Korra’s Upbringing, Or, Why the Order of the White Lotus Shouldn’t Be Allowed to Raise Children
Let’s start with the facts as directly provided by the show:
- Korra was discovered by the Order of the White Lotus at the age of four.
- The OWL kept her in a compound in the Southern Water Tribe for the dual purposes of training and protection and were quite strict about keeping her under constant watch.
- Korra’s parents lived outside of the compound, but Korra was still emotionally close to them.
- Korra considered Naga to be her best friend; there’s no evidence that the OWL provided her with peers inside the compound or allowed her to make excursions outside to interact with anyone her age.
Now, given these facts, what kind of assumptions can be made about Korra’s background?
- Given that, as per point 2, Korra’s protection is at least as important as her training, it is quite likely that she was taken to the compound as soon as it became an option. It can therefore be assumed that Korra was either immediately taken into the OWL’s custody after her discovery or brought in immediately following the construction of the compound. Either way, she’s likely been raised by the OWL since the age of four (per point 1).
- Per point 3, the OWL kept Korra separate from her parents. Given the size of the compound, there’s no reason her parents shouldn’t have been given living space inside the compound itself unless the OWL wanted to limit the amount of time they could spend with Korra. In fact, given that Korra wasn’t completely cut off from her parents, allowing them to live outside the OWL’s protection creates a potential security risk that the OWL ought to have tried to avoid if possible (since it would be quite a problem if the Avatar’s closest family members were taken hostage). Presumably, Korra’s parents don’t live with her because the OWL doesn’t want her to get too attached (which offers the further implication that the OWL might be averse to close non-familial attachments as well, limiting Katara’s ability to take a mothering role towards Korra).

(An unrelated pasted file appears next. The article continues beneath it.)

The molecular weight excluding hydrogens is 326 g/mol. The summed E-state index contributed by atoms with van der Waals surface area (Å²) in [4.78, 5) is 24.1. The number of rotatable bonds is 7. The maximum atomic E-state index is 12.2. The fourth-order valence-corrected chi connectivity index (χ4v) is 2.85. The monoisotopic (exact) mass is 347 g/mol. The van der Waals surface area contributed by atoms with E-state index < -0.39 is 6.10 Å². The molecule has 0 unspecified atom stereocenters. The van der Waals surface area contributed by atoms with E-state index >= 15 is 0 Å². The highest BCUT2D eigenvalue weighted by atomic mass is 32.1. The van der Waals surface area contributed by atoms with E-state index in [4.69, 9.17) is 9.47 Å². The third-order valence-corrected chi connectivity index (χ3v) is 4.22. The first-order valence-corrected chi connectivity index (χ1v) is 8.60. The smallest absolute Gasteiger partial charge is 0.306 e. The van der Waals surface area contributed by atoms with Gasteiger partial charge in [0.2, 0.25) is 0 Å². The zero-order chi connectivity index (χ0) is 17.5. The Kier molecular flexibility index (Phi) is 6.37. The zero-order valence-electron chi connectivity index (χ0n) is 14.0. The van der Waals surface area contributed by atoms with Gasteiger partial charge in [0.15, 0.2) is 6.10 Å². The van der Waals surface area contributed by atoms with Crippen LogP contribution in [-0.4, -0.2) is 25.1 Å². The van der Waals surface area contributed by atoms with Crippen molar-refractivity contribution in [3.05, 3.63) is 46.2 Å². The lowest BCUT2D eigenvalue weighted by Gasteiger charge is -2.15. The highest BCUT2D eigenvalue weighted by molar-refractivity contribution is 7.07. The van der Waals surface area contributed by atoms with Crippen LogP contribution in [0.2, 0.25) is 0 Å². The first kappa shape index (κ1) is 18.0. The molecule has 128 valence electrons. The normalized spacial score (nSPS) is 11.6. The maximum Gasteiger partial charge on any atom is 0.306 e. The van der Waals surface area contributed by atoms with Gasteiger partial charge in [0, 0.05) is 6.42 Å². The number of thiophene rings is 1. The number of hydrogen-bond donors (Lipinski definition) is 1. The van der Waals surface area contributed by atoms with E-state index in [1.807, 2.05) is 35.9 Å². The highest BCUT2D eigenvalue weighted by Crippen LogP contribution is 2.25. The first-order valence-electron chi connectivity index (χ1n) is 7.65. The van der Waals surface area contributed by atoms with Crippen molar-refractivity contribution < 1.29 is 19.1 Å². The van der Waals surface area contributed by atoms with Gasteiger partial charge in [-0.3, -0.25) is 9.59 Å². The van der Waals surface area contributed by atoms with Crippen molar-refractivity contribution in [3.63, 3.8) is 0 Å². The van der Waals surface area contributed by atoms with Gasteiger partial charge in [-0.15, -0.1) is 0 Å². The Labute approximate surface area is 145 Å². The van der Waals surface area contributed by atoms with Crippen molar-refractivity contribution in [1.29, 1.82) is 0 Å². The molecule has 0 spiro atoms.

- Point 4 directly implies that Korra was never really allowed much in the way of close peer interactions, either. It’s quite possible that, if all of her teachers and sparring partners were adults far outside of her age range (as was implied by her firebending test), she never had any close human friends whatsoever.
And here’s the upshot of all that:
Korra has, for all intents and purposes, been denied consistent affection since the age of four in favor of conditional praise.
Her upbringing was, therefore, emotionally neglectful if not outright abusive (and I sure hope that the OWL didn’t treat her the same when she was five as it did during her firebending test). The OWL might have meant well, but they had no idea how to raise a child and messed it up as badly as they possibly could given a legitimate desire to do what was best for her.
It shouldn’t be any surprise that Korra has identity issues and a need for validation as the Avatar; she learned from a very young age not to count on her parents love, and ended up filling in the hole by impressing people with her bending. This is, as can be expected, something of a recipe for disaster in terms of raising a well-adjusted individual.
To make matters worse, the majority of the praise that Korra did get would have been in the context of violence, given that her demonstrated talents are all martial in nature. Her life was highly controlled, except insofar as she could impress the OWL by showing up her sparring partners or use force/manipulation to get what she wanted over the OWL’s objections. Violence would have been, essentially, the only way for Korra to define herself and take charge of her own life, which inevitably caused her need for validation to become all the more dangerous.
Or, in other words, by trying to train Korra into the perfect Avatar, the OWL itself crafted her into exactly the sort of person who goes to extremes to get what she wants, doesn’t take no for an answer, and has little experience dealing with people as peers as opposed to obstacles. Korra might be a highly flawed protagonist, but it can’t be said that she doesn’t have a good reason for being the way she is.